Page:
Brexit: Cabinet 'united' over EU transition deal

Official arranges UK and EU flags at EU Commission HQImage source, Reuters
Image caption,
The UK is due to leave the EU on March 29 2019

The "cabinet is united" over the need for a transitional period after Britain officially leaves the European Union, Cabinet minister Michael Gove has said.

He said an "implementation period" ensuring access to migrant labour and economic stability would happen.

He said it must be driven by "pragmatism" but also recognise the UK's vote to leave the EU last year.

It follows newspaper reports that free movement for EU citizens could continue for years after March 2019.

The Times reports that the prime minister is ready to offer EU citizens free movement for up to two years after the UK officially leaves the EU - while the Guardian suggests it could be four years.

A senior Downing Street source dismissed the reports as coming from "someone on a flyer" and said it was "not the government's position".

But BBC political correspondent Chris Mason said there appeared to have been a hardening of opinion in cabinet around the concept of a transitional period between full EU membership and a new relationship after the official Brexit date of March 2019 - in which the UK would be outside the EU but in which some elements of its membership would continue for a fixed period.

The new buzz word?

Image source, PA

Political correspondent Iain Watson

What form will any transition take?

Could there be temporary membership of the European Economic Area? Some leavers might be suspicious that temporary would become permanent.

Should we stay in the customs union a bit longer until we hammer out a bespoke deal post Brexit? The EU is unlikely to get the clarity it seeks until there is clarity around the cabinet table.

There has been talk of soft, hard and clean Brexits. Increasingly another word has entered the lexicon.

David Davis uses it. Michael Gove used it today. Expect to hear more of it. Pragmatic. That's now the goal - a pragmatic Brexit. And that necessarily means compromise at cabinet level as well as with the EU.

International Trade Secretary Liam Fox - who campaigned for Brexit - said on Thursday he "did not have a problem" with the idea of an "implementation phase", which he suggested could be around two years.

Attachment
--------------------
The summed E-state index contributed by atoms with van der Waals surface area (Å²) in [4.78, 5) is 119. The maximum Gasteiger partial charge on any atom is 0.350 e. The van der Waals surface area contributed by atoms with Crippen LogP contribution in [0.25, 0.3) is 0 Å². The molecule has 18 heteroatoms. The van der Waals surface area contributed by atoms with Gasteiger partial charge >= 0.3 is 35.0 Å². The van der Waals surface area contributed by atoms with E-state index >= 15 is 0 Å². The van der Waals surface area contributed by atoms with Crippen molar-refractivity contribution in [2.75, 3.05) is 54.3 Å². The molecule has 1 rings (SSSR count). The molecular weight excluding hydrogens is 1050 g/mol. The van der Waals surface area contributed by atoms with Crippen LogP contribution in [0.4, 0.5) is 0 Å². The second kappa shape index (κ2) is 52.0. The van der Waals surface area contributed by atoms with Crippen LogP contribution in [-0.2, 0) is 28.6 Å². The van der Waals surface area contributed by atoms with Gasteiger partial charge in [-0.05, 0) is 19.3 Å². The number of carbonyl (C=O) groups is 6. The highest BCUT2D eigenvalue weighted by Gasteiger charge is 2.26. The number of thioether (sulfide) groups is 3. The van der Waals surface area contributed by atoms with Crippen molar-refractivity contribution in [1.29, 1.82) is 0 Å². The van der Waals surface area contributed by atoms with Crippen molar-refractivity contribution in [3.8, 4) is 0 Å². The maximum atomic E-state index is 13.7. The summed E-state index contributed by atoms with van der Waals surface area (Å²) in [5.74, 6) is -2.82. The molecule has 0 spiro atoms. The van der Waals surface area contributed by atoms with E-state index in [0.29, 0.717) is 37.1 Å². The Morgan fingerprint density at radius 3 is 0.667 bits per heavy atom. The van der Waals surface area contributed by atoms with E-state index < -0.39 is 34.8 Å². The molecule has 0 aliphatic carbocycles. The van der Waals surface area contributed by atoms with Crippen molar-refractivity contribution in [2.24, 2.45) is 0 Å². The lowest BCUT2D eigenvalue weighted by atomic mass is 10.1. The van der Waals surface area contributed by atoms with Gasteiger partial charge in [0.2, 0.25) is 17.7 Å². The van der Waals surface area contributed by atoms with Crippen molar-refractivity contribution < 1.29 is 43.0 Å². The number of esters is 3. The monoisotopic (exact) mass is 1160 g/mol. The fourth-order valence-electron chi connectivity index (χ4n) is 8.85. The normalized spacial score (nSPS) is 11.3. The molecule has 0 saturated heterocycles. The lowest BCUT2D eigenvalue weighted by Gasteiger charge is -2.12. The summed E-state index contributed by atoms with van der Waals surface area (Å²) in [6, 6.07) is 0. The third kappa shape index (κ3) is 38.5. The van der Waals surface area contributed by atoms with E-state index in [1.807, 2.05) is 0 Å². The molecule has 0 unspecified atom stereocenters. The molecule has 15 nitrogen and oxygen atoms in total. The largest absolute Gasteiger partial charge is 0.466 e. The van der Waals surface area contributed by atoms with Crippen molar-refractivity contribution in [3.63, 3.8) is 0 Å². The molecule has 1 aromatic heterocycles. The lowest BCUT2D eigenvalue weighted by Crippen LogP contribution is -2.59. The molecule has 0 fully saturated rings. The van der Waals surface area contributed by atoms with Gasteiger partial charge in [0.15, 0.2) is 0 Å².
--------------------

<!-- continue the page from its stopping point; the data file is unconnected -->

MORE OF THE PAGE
On Friday, the chief executive of Goldman Sachs International Richard Gnodde said a "significant" transitional period needed to be agreed as soon as possible.

'Pragmatic judgement'

Asked about the newspaper reports on Friday, Mr Gove said: "The prime minister has made clear, as we leave the European Union we will have an implementation period which will ensure that we can continue to have, not just access to labour, but the economic stability and certainty which business requests. And again that is something around which the government and the cabinet is united."

He recognised the importance of "access to high quality labour" for businesses and said any such transitional period should "be driven by a shared pragmatic judgement" involving the best interests of the UK economy and a "smooth" Brexit but which was also "in line with the result that the British people voted for just over a year ago".

Immigration to the UK, particularly from poorer EU countries, was seen as a major issue in the referendum campaign.

'Time to adapt'

Newly elected Lib Dem leader Sir Vince Cable said: "It is encouraging that some of the more sensible and pragmatic members of the government are beginning to exert themselves and look for a compromise, but it is still the case that within a few years, British people are going to lose their right to move freely around the continent."

Speaking earlier, the former Labour chancellor Lord Darling said that a transition period after March 2019 was "essential" to stop businesses suddenly being deprived of European workers and told BBC Radio 4's Today programme: "If it's true that they are talking about up to four years, then I think that would be very welcome."

Transport Secretary Chris Grayling said the question of a transitional deal was "a matter for the negotiations" but added that the British people had "voted to take back control of our borders and that's what will happen post-Brexit".

'Fudge, obfuscate and delay'

Conservative backbencher Peter Bone told BBC Radio 4's the World at One: "I don't think for one minute that the government is going to allow free movement after we come out of the EU."

He added: "Free movement has to end no later than 31 March 2019 and I think most Conservative MPs would say that, the country would say that... and I think Mrs May would say that."

But UKIP's interim leader Steve Crowther said: "Since the election, Theresa May is badly holed and unseaworthy, and the Remainer Philip Hammond, who was on his way out of the door before 8 June, now sees an opportunity to fudge, delay and obfuscate until the end of the current parliament, to try and get the decision reversed."

On Friday, Downing Street said the government's "overarching goal" was for "a smooth, orderly exit culminating in a comprehensive free trade deal with the EU, with a period of implementation in order to avoid any cliff-edges".